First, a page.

Who could ask for anything more!
The Flight from Degeneracy
by Sean Gabb
Special to L. Neil Smith’s The Libertarian Enterprise
Something known to everyone in England connected with independent education is the Oriental takeover of the scholarship system. In all the competitive examinations for bursaries and scholarships, the top marks go increasingly to boys from the Far East. I make part of my income from helping with this takeover. Boys are sent to me when they are twelve. Within six months, they are effortlessly handling Latin subjunctives and Greek aorist participles—handling these for translation into English and for translation out of English. Some of them do this because they must. Many fall in love with the Ancient World and its languages. It is some of the most enjoyable teaching I have ever done, and I plan to do a great deal more of it yet.
There should be nothing unusual about this. For two hundred years, the lines of influence have run from the West to other civilisations—our science, our art, our music, our political and legal institutions. If Homer and Livy are now wanted as well as Bach and Mozart, we should be long past any hint of surprise. But here is something that may raise eyebrows.
I know an English schoolgirl who is now fourteen. For the past year, she has been teaching herself Japanese. She is an intelligent English schoolgirl. You can be sure that she is making good progress with her studies—and would make better progress if she had less box-ticking homework from her school. But Japanese is not something I would have considered at her age. I did consider Sanskrit for a while. But Japanese never made it onto my list of things to learn. It is on her list. And she is not alone. I have discovered that all her friends are themselves either learning Japanese or Korean or Chinese, or planning to learn one or more of these languages.
Of course, since I was a boy, the Eastern nations have grown rich, and they have developed interesting popular cultures of their own. Some influence on the West is inevitable. But the scale and suddenness and the determination of the interest that I see is unusual. I suspect it has at least as much to do with the repulsiveness of the modern West as with the lure of the East.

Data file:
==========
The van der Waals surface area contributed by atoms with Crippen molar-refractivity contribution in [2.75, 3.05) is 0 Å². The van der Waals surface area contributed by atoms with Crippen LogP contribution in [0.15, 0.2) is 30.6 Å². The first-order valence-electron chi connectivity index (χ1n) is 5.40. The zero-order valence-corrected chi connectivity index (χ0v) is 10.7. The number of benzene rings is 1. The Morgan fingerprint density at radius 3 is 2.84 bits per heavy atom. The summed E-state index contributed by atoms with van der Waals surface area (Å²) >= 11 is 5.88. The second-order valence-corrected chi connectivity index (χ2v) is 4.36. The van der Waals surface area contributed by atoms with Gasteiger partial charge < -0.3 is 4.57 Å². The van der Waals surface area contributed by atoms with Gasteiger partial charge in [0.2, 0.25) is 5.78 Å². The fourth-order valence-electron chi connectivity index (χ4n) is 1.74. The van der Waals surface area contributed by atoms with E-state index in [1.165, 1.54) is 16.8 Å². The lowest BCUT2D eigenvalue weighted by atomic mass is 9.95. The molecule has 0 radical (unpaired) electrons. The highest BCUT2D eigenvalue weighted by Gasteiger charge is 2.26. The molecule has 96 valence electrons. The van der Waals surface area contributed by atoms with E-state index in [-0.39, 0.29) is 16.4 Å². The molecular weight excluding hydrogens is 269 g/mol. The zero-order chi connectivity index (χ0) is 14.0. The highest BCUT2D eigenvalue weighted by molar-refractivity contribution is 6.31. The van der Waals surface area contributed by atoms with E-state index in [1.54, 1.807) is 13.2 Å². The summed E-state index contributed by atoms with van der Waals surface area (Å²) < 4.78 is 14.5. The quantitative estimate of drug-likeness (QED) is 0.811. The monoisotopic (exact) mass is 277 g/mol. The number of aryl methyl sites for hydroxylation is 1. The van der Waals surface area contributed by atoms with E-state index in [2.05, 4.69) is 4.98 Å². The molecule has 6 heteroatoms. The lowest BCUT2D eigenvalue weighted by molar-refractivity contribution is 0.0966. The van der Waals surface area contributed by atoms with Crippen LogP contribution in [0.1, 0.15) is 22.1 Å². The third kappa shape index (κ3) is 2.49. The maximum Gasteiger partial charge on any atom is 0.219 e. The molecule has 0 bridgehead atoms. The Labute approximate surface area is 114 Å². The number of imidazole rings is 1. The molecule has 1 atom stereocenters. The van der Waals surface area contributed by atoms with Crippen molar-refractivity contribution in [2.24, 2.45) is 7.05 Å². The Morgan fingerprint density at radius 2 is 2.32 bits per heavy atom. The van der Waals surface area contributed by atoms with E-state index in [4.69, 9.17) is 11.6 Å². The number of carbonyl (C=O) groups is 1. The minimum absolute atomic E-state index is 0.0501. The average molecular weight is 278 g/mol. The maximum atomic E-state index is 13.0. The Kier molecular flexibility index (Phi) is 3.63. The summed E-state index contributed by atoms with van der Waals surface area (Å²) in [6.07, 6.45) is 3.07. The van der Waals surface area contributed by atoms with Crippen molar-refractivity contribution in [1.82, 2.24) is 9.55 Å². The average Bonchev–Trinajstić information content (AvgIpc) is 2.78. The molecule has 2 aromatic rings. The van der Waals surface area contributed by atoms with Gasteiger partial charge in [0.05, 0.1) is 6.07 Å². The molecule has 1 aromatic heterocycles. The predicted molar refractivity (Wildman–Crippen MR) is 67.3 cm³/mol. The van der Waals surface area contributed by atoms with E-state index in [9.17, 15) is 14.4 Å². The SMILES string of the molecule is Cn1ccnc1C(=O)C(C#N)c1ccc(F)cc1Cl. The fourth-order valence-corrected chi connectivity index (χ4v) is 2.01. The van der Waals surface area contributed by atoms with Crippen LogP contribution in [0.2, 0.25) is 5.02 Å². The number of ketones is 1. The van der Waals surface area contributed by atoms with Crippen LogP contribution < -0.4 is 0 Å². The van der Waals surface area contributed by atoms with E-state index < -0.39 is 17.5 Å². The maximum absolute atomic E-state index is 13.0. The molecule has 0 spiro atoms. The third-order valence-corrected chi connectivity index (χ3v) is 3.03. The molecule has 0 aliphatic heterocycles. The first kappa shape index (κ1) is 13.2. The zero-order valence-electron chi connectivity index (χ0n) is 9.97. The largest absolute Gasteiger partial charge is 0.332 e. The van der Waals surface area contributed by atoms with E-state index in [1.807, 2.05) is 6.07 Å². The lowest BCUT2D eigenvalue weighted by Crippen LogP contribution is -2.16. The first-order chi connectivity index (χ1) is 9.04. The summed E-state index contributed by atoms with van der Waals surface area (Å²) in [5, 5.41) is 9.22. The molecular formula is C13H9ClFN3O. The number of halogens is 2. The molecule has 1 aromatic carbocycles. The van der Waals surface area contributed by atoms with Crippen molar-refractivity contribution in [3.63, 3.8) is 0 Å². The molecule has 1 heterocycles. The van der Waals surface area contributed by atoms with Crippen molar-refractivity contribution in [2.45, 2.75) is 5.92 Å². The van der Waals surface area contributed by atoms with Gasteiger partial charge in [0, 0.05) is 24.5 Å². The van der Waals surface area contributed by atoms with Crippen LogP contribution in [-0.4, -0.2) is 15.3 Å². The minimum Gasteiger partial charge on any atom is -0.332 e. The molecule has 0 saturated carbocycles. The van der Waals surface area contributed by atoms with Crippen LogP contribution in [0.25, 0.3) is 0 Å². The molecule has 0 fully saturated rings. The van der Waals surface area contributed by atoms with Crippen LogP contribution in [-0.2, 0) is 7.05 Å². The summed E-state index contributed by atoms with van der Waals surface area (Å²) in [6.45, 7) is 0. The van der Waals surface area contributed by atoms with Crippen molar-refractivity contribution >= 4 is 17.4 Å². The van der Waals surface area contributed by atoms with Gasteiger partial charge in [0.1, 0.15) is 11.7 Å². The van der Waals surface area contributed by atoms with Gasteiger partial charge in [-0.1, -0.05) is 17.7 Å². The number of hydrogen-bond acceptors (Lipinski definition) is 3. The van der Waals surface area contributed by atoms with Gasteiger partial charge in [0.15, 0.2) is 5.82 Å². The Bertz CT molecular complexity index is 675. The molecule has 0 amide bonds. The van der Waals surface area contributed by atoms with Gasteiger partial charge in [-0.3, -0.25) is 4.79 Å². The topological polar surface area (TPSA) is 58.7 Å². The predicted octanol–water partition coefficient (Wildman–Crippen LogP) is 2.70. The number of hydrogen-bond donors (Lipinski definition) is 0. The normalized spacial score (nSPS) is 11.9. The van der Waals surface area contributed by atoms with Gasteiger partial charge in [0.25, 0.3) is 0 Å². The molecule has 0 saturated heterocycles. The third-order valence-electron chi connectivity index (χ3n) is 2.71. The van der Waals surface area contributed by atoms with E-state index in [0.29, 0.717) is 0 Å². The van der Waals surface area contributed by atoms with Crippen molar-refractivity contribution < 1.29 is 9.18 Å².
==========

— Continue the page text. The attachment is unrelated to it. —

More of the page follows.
For at least the past fifty years, Western popular culture, which is mostly American and partly British, has been headed into the sewer. There is a gathering collapse of educational standards, and a growing celebration of moral deficiency and of intellectual degeneracy. The authorities are lying. They are lying about scientific and manifest social facts. They are lying about history. They have made education into propaganda. They ensure informal punishments, and sometimes legal persecution, of those who call the lies what they are. These people hate our civilisation, and they hate us. They hate us and they want to destroy us—and they may want to destroy us just as much physically as morally. After two generations of promoting each other, their influence has spread through every institution as dry rot spreads through an old house. They have hegemony, and the evil they have in mind may no longer be stoppable.
For people of my age, the answer is to denounce what has happened—I might add that I was denouncing it while much of it had yet to happen—and to withdraw into those few market and cultural niches still not wholly subverted. For the intelligent young, the answer is say nothing but to look East. The Eastern nations seem to have much about them that I cannot admire. At the same time, they do seem to value hard work and learning, and they seem to promote according to talent. They seem less inclined that we now are to moral panics and blind obedience. Their political and cultural rulers do not seem to hate them as ours do us, and are comfortable with true science and the progress that this enables. If I were young, I might also brave a non-Indo-European language to step from our own madhouse into a world of comparative light and reason.
Oh, but I began with an untroubled celebration of what I do. I must end with a very dark thought. The announcement of every scholarship result earns me another pat on the back. But am I not helping expose young minds to the corruption our own young are trying to escape?
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